I’ve always been one-part geek but also someone who likes to build stuff people could use. Growing up, my parents placed a heavy emphasis on education, especially math and sciences, from my father, but it was more than just the theory. He and I shared a love of building things; I tinkered with everything from walkie talkies to ham radios. When I was 10 years old, I built my first tracking antenna, to solve a real word problem for a 10 year-old, I wanted to watch cartoons. We had a C-band antenna for satellite TV, and cartoons were on a different satellite than the channel my parents watched. I would have to go outside and unbolt the antenna and move it in azimuth and elevation to watch cartoons. This was a pain, but the real issue was I would always forget to put it back afterwards so my parents could watch the evening news. This got me in loads of trouble. So, I decided to automate it with some motors and electronics.

In high school, my classmates and I started an internet service provider business, targeting seniors because we had grandparents outside the United States with whom we wanted to communicate and share photos and email. This enterprise was sold and eventually acquired by a large ISP that’s now long forgotten. From my ISP experience, I never forgot about the power of technology to connect and transform lives. That was reinforced over the years. Having come from a family of sailors, I’ve spent many years developing solutions for the maritime market. I’ve been that poor guy in the middle of the ocean with no connectivity to the outside the world.

Why is the antenna such an important part of the connectivity equation and such a huge technical hurdle as well?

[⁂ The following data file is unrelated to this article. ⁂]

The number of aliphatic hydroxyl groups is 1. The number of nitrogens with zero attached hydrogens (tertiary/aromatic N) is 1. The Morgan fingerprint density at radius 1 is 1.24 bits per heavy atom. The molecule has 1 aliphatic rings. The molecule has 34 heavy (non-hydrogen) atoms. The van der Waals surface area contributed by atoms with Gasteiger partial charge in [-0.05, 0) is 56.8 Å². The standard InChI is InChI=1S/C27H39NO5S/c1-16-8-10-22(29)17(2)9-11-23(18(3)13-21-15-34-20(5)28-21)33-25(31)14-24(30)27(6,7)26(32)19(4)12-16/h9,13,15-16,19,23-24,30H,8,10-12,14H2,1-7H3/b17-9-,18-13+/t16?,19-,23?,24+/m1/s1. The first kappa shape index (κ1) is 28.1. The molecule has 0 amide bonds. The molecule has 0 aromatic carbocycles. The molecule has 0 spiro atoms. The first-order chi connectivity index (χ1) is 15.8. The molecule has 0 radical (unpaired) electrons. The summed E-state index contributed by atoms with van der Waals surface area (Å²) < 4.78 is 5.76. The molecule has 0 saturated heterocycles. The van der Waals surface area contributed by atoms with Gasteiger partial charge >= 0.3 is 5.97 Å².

The simple answer is because satellite capacity is expensive. To illustrate with some numbers, If I have an antenna that has a gain (G/T) of 9 dB/K, and it costs me $100K a month to provide 10 Mbps of download to an airplane. In contrast, if I build a better antenna with a gain of 12 dB/K, that same 10 Mbps throughput now costs me half as much, or spending the same amount, I can go twice as fast, to 20 Mbps.. This is the problem: the size of the antenna dominates its performance. Taking this a step further, electronically steered antennas have lots of advantages over mechanical ones – lower profile, easier to manufacture, better reliability and the potential to be conformal.

What is the number one hurdle to broadband connectivity that must be overcome?

When we are talking about mass-market, broadband connectivity, the biggest single hurdle is the satellites themselves. We’re getting to the limits of capability on the geostationary satellites and the expectations of the users. One of the reasons is the distance in the GEO arc, the satellites are far away.. Using simple math, it takes 560 milliseconds to get up and back from a satellite in the geostationary arc. That is not well suited to the way data is consumed today. That’s where low earth (LEOs) and Medium Earth (MEOs) satellites come in.